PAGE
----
What’s for Dinner?

The warming climate will force civilization to rethink the definition of prosperity, abundance, and lifestyle.  Among the industries that will see significant change is where and how food is produced.

Food that most people eat in rich countries, and increasingly in poor- and middle-income ones, is a product of a highly globalized economy.  While the proportion of undernourished people worldwide has declined from 15 percent in 2000-2004 to 8.9 percent in 2019, modern food production is highlighted by the spectacularly varied food choices from any place on the globe.

Today’s global food supply chain requires a large proportion of the planet’s surface devoted to farms and pasture. Further, this industry is driven by an energy-intensive system, where pesticides are abundant, intercontinental shipping cheap, and food processing an advanced industrial undertaking. The challenge is that a green energy revolution would be qualitatively different from any energy change in human history. It involves moving from more concentrated to less concentrated energy rather than in the opposite direction.

With the rate of world population growth slowing, the primary question is not whether we will have enough food but whether we will adjust our food systems to be sustainable and fair to all.

Future food systems will need to be economically, socially, and environmentally sustainable.  

Economic sustainability means that the activities performed by each participant of the system are commercially or fiscally viable, including reducing food waste. Social sustainability refers to the equitable distribution of the economic benefits across all actors, taking into account cultural traditions, nutritional value and health, workers’ rights and safety, food security, animal welfare, and institutions. Finally, the system will be environmentally sustainable if it is neutral or positively impacts biodiversity, water, soil, animal and plant health, carbon footprint, water footprint, food loss and waste, and toxicity.

To reach these goals, the food production system will need to respond to changing consumer tastes, more efficiently manage production resources, and move toward a more localized “farm-to-table” supply chain. Synthetic food production techniques that enable this evolution are “precision fermentation” through genome sequencing and gene editing, microbe-based biochemistry for food preservation, a greater variety of meat and milk substitutes from plant-based ingredients.

Land and aqua farming techniques are being employed to manage resources better. Permaculture, a food production system that mimics how plants thrive in natural ecosystems, reduces the waste of resources and increases production efficiency while lowering the chances of diseases affecting plants and vegetables through crop rotation and crop diversification that contributes to healthier soil and improved soil pest control. Vertical farming systems employing aquaponics and hydroponics are soil-less growing processes that are more resource-efficient than other farming techniques, and they use much less water. An added benefit is these controlled environments are usually near the point of consumption, such as urban environments. Agroforestry is a land-use management system that combines trees, shrubs, crops, and animals on the same land, increasing crop yields and decreasing the need for chemical fertilizers and pesticides. Bioremediation uses microbes to extract pollutants from soil and water. Emerging aquafarming techniques include systems that create an upwelling of cooler waters to stimulate algal growth that enables enhanced seaweed production.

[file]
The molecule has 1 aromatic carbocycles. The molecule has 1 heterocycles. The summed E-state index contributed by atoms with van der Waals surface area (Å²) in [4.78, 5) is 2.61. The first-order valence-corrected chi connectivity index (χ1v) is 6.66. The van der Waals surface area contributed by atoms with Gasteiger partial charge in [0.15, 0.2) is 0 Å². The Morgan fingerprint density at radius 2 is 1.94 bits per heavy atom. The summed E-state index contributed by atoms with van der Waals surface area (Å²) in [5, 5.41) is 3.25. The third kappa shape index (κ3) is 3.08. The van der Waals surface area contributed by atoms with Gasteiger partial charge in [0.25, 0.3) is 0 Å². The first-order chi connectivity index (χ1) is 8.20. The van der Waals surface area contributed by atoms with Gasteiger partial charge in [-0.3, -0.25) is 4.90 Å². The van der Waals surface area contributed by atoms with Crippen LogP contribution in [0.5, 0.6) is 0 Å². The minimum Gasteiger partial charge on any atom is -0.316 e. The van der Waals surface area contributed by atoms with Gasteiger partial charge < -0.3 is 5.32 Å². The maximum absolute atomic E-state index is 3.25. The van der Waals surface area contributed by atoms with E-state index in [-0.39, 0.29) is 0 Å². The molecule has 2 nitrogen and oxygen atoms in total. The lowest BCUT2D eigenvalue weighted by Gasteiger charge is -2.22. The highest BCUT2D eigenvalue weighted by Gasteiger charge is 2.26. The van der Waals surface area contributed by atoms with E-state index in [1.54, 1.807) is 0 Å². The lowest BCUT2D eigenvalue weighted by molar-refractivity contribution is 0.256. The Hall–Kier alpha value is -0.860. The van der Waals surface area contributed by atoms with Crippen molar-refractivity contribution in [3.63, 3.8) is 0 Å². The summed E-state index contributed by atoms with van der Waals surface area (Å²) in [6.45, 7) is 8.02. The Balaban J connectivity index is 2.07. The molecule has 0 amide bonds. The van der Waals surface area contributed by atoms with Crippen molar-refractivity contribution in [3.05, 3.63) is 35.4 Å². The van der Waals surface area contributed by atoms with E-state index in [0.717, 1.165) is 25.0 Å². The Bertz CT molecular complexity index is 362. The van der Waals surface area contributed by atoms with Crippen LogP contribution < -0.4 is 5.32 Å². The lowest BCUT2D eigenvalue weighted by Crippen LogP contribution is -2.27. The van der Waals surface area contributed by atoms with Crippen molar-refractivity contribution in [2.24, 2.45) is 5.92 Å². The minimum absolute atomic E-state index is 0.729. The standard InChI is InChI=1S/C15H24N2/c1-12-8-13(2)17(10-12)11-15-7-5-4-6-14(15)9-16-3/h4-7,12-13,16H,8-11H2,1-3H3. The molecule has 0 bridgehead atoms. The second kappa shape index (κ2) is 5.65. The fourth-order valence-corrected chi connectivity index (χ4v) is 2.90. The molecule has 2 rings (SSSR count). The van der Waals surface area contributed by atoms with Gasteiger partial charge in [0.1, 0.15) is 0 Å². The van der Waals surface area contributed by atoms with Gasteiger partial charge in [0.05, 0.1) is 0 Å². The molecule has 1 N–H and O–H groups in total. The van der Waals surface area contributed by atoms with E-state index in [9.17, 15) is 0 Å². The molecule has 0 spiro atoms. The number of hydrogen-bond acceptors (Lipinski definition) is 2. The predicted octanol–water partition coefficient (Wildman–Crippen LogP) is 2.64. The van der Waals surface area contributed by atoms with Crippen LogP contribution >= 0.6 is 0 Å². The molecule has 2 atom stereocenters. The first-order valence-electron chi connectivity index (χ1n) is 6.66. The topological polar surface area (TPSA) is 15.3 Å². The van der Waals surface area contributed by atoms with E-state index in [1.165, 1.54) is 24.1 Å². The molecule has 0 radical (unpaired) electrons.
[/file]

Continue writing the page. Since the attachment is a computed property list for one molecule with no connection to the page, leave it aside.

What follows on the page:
Filling gaps in the world’s food web requires unlearning some tastes and preferences, and evidence abounds that consumers’ food preferences are changing. Plant-based diets are hitting both ends of the food spectrum. High-end eateries are putting out vegan tasting menus, and fast food joints are serving up fried vegan chicken and meatless burgers.

The amount of meat eaten globally is growing, but less so in more prosperous countries than poorer ones. The share of people who identify as vegetarian, vegan, or “flexitarian”—meaning their diet is centered on plants but not entirely eschew animals’ eating—is rising. In Britain, the number of vegans more than quadrupled from 2014 to 2019.

These shifting values represent a moral statement: the belief that participating in the hyper-rationalized, hyper-calorific, hyper-processed industrial first-world food system is wrong. People want what they eat to say good things—both to others and to themselves. This is neither an ignoble desire nor a new one. There are dietary restrictions set down in Leviticus and Deuteronomy.

What will a slap-up menu from 2021 look like to people in 100 years? They may marvel at the idea of a slab of ribs when the meat they eat has never seen a bone, skeleton, or even a blood vessel. They may pity dining choices limited to a small number of living creatures—no fried, giant crickets, or cultured, cured panda ham. They may be astounded at fruits and vegetables sourced from far away rather than coming—as all the finest produce does—from a farm just a few floors below the restaurant. They may shudder at the risks of eating line-caught fish or grow envious at the idea of a world where the climate allowed coffee to come from beans grown on hillsides rather than from yeast which still doesn’t quite get the flavonoids right despite a century of genetic tinkering.

Some will deem the cruelty and environmental damage done by their ancestors’ diets unimaginable and unforgivable. Some will be thankful that the technologies described above have become mainstream. In either case, it will be evidence that humankind is managing tolerably well, both delighting the palate and lying lightly on the conscience.